Airbus ended 2020 with 566 commercial aircraft delivered, down more than 34% compared to 2019, when 861 aircraft had been delivered. The planemaker considered the result promising in the face of restrictions on air travel caused by the coronavirus pandemic.
“Working hand-in-hand with our customers allowed us to navigate a difficult year. The Airbus teams, customers and suppliers truly pulled together in the face of adversity to deliver this result. We also thank our partners and governments for their strong support for the sector,” said Guillaume Faury, Airbus Chief Executive Officer. “Based on our 2020 deliveries we are cautiously optimistic as we look into 2021, although challenges and uncertainties remain high in the short term.”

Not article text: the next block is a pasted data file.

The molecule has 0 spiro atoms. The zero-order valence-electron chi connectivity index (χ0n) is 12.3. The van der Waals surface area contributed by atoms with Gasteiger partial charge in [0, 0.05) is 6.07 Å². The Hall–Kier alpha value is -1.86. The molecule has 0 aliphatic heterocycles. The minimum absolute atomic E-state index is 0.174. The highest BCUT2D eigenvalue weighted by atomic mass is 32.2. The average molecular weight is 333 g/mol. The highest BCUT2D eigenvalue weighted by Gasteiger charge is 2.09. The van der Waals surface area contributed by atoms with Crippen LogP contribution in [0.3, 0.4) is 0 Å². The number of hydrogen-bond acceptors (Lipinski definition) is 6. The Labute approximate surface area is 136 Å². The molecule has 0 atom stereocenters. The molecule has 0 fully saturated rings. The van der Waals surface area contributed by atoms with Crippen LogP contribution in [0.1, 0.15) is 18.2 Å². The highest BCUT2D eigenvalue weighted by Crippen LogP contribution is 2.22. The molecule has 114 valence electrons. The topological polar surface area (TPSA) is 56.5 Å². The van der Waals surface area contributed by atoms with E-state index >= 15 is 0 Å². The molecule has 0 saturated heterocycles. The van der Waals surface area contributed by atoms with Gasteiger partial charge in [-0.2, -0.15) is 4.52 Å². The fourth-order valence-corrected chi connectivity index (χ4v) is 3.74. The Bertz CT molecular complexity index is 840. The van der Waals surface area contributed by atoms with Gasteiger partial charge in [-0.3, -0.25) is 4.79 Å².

The impact of the brutal drop in air traffic, however, was most felt in the long-range aircraft range. Of 173 widebodies delivered in 2019, Airbus only completed the delivery of 82 aircraft last year. The biggest drop occurred with the A330neo, which had only 13 jets delivered, compared to 41 in 2019. The A350, its most efficient model, had a lower loss: there were 59 units, including 14 A350-1000, the largest capacity variant.
In contrast, narrowbodies fell less sharply. The A220 family had 38 deliveries, ten fewer than two years ago. The A320neo, Airbus’ biggest success, dropped by 22%, with 120 planes less than in 2019, yet a relief in a year in which its competitor, the Boeing 737 MAX, spent most of its flight ban.
Airbus also revealed that it received 383 orders last year, but 115 cancellations, which resulted in 268 net orders. The order list includes 64 units of the A220, 296 units of the A320 family, two A330s and 21 A350s. The backlog ended 2020 with 7,184 orders, according to the manufacturer.
Deliveries in 2020